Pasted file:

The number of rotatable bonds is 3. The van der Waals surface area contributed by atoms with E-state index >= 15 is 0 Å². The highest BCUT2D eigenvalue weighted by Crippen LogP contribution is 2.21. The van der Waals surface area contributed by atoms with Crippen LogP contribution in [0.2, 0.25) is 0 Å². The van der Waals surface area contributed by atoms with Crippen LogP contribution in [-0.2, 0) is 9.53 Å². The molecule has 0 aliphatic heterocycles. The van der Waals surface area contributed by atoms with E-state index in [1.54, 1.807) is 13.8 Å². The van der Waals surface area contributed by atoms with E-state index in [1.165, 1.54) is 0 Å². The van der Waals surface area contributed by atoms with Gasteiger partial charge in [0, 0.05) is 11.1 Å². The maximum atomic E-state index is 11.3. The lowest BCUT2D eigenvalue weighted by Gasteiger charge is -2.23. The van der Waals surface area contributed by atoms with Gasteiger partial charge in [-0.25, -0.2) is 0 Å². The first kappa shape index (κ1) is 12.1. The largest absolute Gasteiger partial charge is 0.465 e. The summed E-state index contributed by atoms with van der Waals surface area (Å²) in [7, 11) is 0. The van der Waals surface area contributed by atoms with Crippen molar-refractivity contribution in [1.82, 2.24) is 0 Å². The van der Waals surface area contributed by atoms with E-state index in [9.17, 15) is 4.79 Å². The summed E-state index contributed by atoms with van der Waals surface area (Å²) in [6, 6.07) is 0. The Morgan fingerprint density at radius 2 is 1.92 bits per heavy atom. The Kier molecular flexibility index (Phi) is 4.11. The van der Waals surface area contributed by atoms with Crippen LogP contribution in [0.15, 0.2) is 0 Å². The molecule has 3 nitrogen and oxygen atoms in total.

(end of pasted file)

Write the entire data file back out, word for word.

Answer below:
The number of rotatable bonds is 3. The van der Waals surface area contributed by atoms with E-state index >= 15 is 0 Å². The highest BCUT2D eigenvalue weighted by Crippen LogP contribution is 2.21. The van der Waals surface area contributed by atoms with Crippen LogP contribution in [0.2, 0.25) is 0 Å². The van der Waals surface area contributed by atoms with Crippen LogP contribution in [-0.2, 0) is 9.53 Å². The molecule has 0 aliphatic heterocycles. The van der Waals surface area contributed by atoms with E-state index in [1.54, 1.807) is 13.8 Å². The van der Waals surface area contributed by atoms with E-state index in [1.165, 1.54) is 0 Å². The van der Waals surface area contributed by atoms with Gasteiger partial charge in [0, 0.05) is 11.1 Å². The maximum atomic E-state index is 11.3. The lowest BCUT2D eigenvalue weighted by Gasteiger charge is -2.23. The van der Waals surface area contributed by atoms with Gasteiger partial charge in [-0.25, -0.2) is 0 Å². The first kappa shape index (κ1) is 12.1. The largest absolute Gasteiger partial charge is 0.465 e. The summed E-state index contributed by atoms with van der Waals surface area (Å²) in [7, 11) is 0. The van der Waals surface area contributed by atoms with Crippen molar-refractivity contribution in [1.82, 2.24) is 0 Å². The van der Waals surface area contributed by atoms with E-state index in [9.17, 15) is 4.79 Å². The summed E-state index contributed by atoms with van der Waals surface area (Å²) in [6, 6.07) is 0. The Morgan fingerprint density at radius 2 is 1.92 bits per heavy atom. The Kier molecular flexibility index (Phi) is 4.11. The van der Waals surface area contributed by atoms with Crippen LogP contribution in [0.15, 0.2) is 0 Å². The molecule has 3 nitrogen and oxygen atoms in total.